Editor’s Note: This article is part of a series that Rethinking65 is doing on viewpoints of industry leaders who attended the Schwab Impact 2023 conference.
Although mergers and acquisitions among financial advisory firms have dominated the headlines in recent years and a greater number of big players have emerged, the industry remains significantly fractured, Schwab’s top executives pointed out during the Schwab Impact 2023 conference.
“Eighty percent of our firms are under $300 million, and yet I read incessantly that we don’t work with small firms,” Bernie Clark, head of advisor services told thousands of advisors attending the opening keynote address on October 25 in Philadelphia.
“I don’t personally think that $300 million is a small firm, but we are focused on making sure that we are there,” said Clark. “We’re here for all advisors — all sizes, all shapes, all forms.” He noted that Schwab is working hard at building models around firms of all sizes. But “more important than size is: What are your needs and capabilities? What are your sophistications? How can we augment all of that?”
Clark was joined on stage by Walt Bettinger, co-chair of Schwab’s board of directors, and Rick Wurster, president of the Charles Schwab Corp.
‘We will stand down’
Bettinger dispelled the concern that Schwab, which also has wealth management and advisory services, is looking to steal clients from RIAs.
“In the very, very rare circumstance that you may find yourself in competition with someone on the retail side of Schwab, call me, email me,” he said. “We will stand down on the retail side. We respect the relationship that we have with you.”
In the decade that Bettinger has shared this message with advisors, “I probably got two calls,” he said. “And in both of these cases, the advisor ended up winning the client relationship and served them incredibly well.”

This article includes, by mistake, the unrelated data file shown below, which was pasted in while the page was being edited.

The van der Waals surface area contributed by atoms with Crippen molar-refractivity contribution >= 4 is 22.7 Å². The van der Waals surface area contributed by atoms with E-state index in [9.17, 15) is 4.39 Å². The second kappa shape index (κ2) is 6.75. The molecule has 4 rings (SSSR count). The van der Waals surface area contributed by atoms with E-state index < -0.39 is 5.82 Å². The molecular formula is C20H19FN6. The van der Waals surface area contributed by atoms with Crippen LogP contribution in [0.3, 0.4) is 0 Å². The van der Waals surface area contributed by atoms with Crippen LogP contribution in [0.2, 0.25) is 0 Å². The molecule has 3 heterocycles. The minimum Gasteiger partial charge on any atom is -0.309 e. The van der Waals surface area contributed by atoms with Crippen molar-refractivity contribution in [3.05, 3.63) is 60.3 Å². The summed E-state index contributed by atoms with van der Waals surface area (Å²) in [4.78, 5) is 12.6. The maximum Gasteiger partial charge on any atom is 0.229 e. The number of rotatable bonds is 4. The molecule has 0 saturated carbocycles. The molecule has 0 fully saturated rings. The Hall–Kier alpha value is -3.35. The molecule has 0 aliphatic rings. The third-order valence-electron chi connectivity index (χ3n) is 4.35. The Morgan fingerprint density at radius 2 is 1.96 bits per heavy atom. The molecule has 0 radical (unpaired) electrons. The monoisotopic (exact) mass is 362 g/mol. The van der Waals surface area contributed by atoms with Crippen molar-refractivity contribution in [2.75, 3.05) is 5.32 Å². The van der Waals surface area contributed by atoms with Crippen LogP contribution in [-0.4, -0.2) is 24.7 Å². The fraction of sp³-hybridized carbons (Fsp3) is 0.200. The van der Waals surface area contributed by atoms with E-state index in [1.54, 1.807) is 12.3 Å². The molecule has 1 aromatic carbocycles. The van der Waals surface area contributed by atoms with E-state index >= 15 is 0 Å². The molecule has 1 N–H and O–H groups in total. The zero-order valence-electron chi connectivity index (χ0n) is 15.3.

The Schwab team also acknowledged the advisor industry’s potential for huge growth. Wurster noted that customers increasingly want expertise that’ll integrate different planning aspects including taxes, trust and estate work, and generational transfers. “The work you do is incredibly important to your clients and to our country,” he said.
An apology to TD Ameritrade advisors
The executives also apologized for some difficulties with integrating TD Ameritrade advisors onto its platform.
“We’re never going to ask you for forgiveness. Every now and then we’re going to ask you for a bit of patience,” said Clark. He also noted that Schwab is working to support everyone.
“You can’t simply put people in seats to serve you. You have to put knowledge in seats,” he said. “We look at you as a collection of $4 trillion in assets and 15,000 advisors.”
Over Labor Day Weekend, Schwab completed its single largest conversion event in its history: It transitioned $1.3 trillion in client assets from more than 7,000 RIAs from TD Ameritrade and 3.6 million retail accounts.
On Oct. 16, Schwab announced its third quarter earnings dropped 45% from the year-earlier period, to $1.1 billion from $2 billion. For the nine months ended Sept. 30, earnings dropped approximately 23%, to $4 billion from $5.2 billion in 2022.
During the keynote, Bettinger brought up the financial challenges that Schwab faced last spring when interest rates rose so quickly. “When rates go up that far that fast, any financial institution including Schwab is going to have unrealized losses,” he said. “I’ve said this on CNBC but I’ll repeat it again: It is a complete misnomer to say that we had extended our duration of our balance sheet because rates were low. That is false.”
“Our duration across the firm has been about 2 ½ years for the last 20 years,” he said. “We don’t try to guess and time interest rate markets. Why? Because we think that’s a loser’s game. It’s sort of like trying to guess and time the stock market.”